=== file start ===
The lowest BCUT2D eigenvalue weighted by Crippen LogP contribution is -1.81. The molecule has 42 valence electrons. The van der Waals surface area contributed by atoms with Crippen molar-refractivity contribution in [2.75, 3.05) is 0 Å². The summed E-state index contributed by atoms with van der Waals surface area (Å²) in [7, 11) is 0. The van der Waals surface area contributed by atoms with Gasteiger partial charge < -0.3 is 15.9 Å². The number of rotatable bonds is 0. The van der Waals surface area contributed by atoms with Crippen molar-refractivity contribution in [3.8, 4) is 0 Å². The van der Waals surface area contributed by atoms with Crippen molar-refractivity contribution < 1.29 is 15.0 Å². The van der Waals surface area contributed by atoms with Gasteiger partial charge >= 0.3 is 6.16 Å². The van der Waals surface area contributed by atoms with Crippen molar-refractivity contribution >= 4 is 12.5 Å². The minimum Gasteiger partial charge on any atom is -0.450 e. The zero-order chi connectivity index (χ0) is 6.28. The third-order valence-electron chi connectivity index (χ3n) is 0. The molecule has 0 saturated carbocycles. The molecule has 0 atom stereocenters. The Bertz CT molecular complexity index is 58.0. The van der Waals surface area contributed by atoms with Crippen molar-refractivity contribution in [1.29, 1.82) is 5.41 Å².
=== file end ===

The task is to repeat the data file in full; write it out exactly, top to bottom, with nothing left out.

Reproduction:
The lowest BCUT2D eigenvalue weighted by Crippen LogP contribution is -1.81. The molecule has 42 valence electrons. The van der Waals surface area contributed by atoms with Crippen molar-refractivity contribution in [2.75, 3.05) is 0 Å². The summed E-state index contributed by atoms with van der Waals surface area (Å²) in [7, 11) is 0. The van der Waals surface area contributed by atoms with Gasteiger partial charge < -0.3 is 15.9 Å². The number of rotatable bonds is 0. The van der Waals surface area contributed by atoms with Crippen molar-refractivity contribution in [3.8, 4) is 0 Å². The van der Waals surface area contributed by atoms with Crippen molar-refractivity contribution < 1.29 is 15.0 Å². The van der Waals surface area contributed by atoms with Gasteiger partial charge >= 0.3 is 6.16 Å². The van der Waals surface area contributed by atoms with Crippen molar-refractivity contribution >= 4 is 12.5 Å². The minimum Gasteiger partial charge on any atom is -0.450 e. The zero-order chi connectivity index (χ0) is 6.28. The third-order valence-electron chi connectivity index (χ3n) is 0. The molecule has 0 saturated carbocycles. The molecule has 0 atom stereocenters. The Bertz CT molecular complexity index is 58.0. The van der Waals surface area contributed by atoms with Crippen molar-refractivity contribution in [1.29, 1.82) is 5.41 Å².